What Causes Anxiety?

January 11, 2018

XXIst century is a century of anxiety, ruled by crazy pace of life, global disasters, distress, imposed by media.  All of the above lay a good foundation for on-going uneasiness, where we are programming ourselves for more misfortunes and don't exactly know when and where to expect them.  Anxiety is often caused by irrational fears which are not necessarily grounded in specific source of danger, but rather are focusing on the emotional state in general.  We all experienced anxiety in some way or other, but for some people it has become a real burden which hugely interferes with their daily life. 

 

You are most probably familiar with the situation where you finished running all your errands for the evening and are finally laying in bed but all of a sudden there are thousands of worrisome thoughts in your head, forming a constant chatter, inner dialogue, pretender voices, channeling all the events of the day and forecasting possible scenarios for tomorrow, especially if you are going through a life-changing experience, distress in addition to all the junk food, sweets, alcohol or coffee, consumed right before bedtime to enhance the feeling of guilt even more.  The coherence of all of the above causes anxiety, which inevitably affects our sleep and, ultimately, the next day.  The big question, however, is whether this type of situation can be an isolated incident, which can happen to all of us at some point, or, does anxiety become our obsessive companion and alters our whole life?!  

 

The truth is also that we have to process enormous amount of information through our brain, and if we trust our unconscious mind, it takes good care of this wealth of information, sorting it out and classifying it for us, as well as giving us signals when something is wrong through the feeling of anxiety.  This is how anxiety appears and we intuitively feel that something is wrong but cannot define the rational cause.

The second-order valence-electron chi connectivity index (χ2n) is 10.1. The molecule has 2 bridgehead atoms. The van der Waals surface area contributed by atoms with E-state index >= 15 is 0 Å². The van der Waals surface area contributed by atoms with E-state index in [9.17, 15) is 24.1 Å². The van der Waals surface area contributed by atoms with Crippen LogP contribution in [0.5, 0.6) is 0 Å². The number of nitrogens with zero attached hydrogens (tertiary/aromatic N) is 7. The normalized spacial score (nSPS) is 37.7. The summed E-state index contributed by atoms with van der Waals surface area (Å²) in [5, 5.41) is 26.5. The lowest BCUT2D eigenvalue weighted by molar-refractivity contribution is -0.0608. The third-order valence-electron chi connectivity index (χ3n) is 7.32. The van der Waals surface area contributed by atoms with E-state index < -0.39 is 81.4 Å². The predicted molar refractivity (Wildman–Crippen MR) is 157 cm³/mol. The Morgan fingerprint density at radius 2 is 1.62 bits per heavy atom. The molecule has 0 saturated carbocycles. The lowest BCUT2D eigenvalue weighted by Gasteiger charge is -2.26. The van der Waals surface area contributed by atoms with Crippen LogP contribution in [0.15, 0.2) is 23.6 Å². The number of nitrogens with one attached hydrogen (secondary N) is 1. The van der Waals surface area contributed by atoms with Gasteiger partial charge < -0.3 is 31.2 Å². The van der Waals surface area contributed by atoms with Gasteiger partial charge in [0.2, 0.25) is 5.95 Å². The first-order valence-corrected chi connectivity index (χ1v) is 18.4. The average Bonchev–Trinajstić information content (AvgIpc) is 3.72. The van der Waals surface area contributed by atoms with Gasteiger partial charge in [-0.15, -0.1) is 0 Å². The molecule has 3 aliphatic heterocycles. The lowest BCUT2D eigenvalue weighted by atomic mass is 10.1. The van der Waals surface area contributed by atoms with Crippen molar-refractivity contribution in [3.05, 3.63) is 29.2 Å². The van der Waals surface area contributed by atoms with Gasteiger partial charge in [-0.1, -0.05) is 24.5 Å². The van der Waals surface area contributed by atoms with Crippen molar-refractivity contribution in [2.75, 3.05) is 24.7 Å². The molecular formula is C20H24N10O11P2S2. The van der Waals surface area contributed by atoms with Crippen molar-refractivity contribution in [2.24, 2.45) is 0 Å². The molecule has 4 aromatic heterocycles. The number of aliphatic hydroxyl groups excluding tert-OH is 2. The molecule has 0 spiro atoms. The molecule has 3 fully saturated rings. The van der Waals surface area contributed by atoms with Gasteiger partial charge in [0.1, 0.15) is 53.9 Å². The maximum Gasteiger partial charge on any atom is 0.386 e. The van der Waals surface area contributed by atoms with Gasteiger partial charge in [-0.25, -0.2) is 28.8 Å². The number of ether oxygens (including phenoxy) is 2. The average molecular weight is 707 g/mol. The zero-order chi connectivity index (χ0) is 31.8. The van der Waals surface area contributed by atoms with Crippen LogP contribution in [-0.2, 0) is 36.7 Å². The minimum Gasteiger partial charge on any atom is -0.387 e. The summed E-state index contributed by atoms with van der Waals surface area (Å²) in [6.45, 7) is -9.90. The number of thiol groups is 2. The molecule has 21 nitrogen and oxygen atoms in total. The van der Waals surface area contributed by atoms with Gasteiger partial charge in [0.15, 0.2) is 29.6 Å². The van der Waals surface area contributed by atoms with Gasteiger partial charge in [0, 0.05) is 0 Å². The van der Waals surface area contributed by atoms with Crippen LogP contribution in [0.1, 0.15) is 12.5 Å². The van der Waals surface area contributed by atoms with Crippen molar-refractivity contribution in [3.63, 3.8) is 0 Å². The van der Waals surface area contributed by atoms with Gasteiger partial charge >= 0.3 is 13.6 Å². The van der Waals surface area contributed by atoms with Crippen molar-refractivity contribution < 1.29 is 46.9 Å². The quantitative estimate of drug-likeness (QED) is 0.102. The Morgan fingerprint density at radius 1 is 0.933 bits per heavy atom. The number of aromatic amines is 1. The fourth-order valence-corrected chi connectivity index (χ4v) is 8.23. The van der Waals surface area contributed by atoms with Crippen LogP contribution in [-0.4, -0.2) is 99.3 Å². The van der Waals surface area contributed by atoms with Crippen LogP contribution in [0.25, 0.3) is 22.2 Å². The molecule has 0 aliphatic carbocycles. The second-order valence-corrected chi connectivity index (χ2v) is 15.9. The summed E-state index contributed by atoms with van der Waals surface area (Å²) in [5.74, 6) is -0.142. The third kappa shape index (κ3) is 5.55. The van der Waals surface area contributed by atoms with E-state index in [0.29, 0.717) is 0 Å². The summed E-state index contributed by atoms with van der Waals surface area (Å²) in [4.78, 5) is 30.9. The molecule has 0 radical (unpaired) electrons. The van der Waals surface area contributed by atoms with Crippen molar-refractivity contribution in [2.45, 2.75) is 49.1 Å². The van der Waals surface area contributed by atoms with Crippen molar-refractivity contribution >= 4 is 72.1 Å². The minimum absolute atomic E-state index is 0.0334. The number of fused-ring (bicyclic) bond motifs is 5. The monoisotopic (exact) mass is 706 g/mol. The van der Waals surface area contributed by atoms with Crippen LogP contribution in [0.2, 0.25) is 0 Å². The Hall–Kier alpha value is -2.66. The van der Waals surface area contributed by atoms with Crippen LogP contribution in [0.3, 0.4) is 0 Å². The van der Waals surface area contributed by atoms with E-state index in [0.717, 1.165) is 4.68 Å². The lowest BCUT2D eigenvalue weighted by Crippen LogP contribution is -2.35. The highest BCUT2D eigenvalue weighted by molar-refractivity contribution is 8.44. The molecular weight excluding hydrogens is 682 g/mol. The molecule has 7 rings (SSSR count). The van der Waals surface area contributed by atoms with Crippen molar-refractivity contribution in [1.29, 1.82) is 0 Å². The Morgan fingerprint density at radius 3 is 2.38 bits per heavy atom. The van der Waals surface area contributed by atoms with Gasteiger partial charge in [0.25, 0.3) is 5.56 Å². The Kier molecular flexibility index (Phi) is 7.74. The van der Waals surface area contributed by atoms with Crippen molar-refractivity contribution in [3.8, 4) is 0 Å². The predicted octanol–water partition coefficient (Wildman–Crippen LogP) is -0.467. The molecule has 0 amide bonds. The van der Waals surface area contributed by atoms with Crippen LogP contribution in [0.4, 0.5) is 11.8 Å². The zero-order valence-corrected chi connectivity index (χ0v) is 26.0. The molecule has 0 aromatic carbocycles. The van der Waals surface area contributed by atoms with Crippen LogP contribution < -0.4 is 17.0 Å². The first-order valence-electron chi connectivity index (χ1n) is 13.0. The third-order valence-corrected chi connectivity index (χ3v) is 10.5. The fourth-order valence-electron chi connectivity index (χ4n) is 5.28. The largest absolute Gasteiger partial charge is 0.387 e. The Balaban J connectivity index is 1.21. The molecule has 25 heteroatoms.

Let us take an example of a couple, where the relationship is not working but since there are children involved (or, it may be other reasons), the wife prefers not to notice her husband's late returns, suspicious absent-minded smiles and lack of interest to her or any household issues in a conscious way.  But her subconscious mind is very intuitive and sends her emotional messages through unexplained and sudden access of anxiety. The wife subconsciously feels that something is wrong and directs her anger towards other people, hopefully not her own children, in the fear of looking into the real reason of her anxiety, which is her husband.  

 

An anxiety disorder differs from the normal episode of anxiety in the following ways: 

- it is more severe and intense; 

- it is more lasting; 

- it interferes with the person's ability to function, affecting all areas of life, work, home, relationships, emotional state etc. 

- it occurs when the person is not in the state of danger.  

 

An anxiety disorder affects the way the person feels, thinks and behaves, and, if not addressed on time, it could become chronic and lead to considerable suffering, depression, substance use and other clinical consequences.  It is caused by perceived threats in the environment.  Some people are more likely than others to develop an anxiety disorder when they are threatened, or they believe they are: 

 

- Gender - women (16%) are more likely to develop anxiety disorders than men (9%) over a lifetime; 

- Family history of anxiety or a mental health problem or people who had anxious parent;

- People who have had life events that were stressful and traumatic (e.g. difficult childhood, physical abuse, sexual abuse, neglect, over strictness)

- Personal history of anxiety in childhood or adolescence, including 'shyness'; 

- Having other mental health problems, especially depression*. 

 

It is important to remember that adequate therapy and treatment can be very beneficial to address anxiety in its' root cause . Hypnotherapy offers a gentle and empowering approach to provide the individual the tools to be able to address hers or his anxiety until it disappears; it allows the person to tap into their unconscious mind in order to mobilize own resources and powers to resolve conflicting emotional and psychological issues.  

 

 

 

*Antony M.M, & Swinson, R.P (1996) Anxiety disorder and their treatment: a critical review of the evidence based literature, Ottawa (ON): Health Canada 

 

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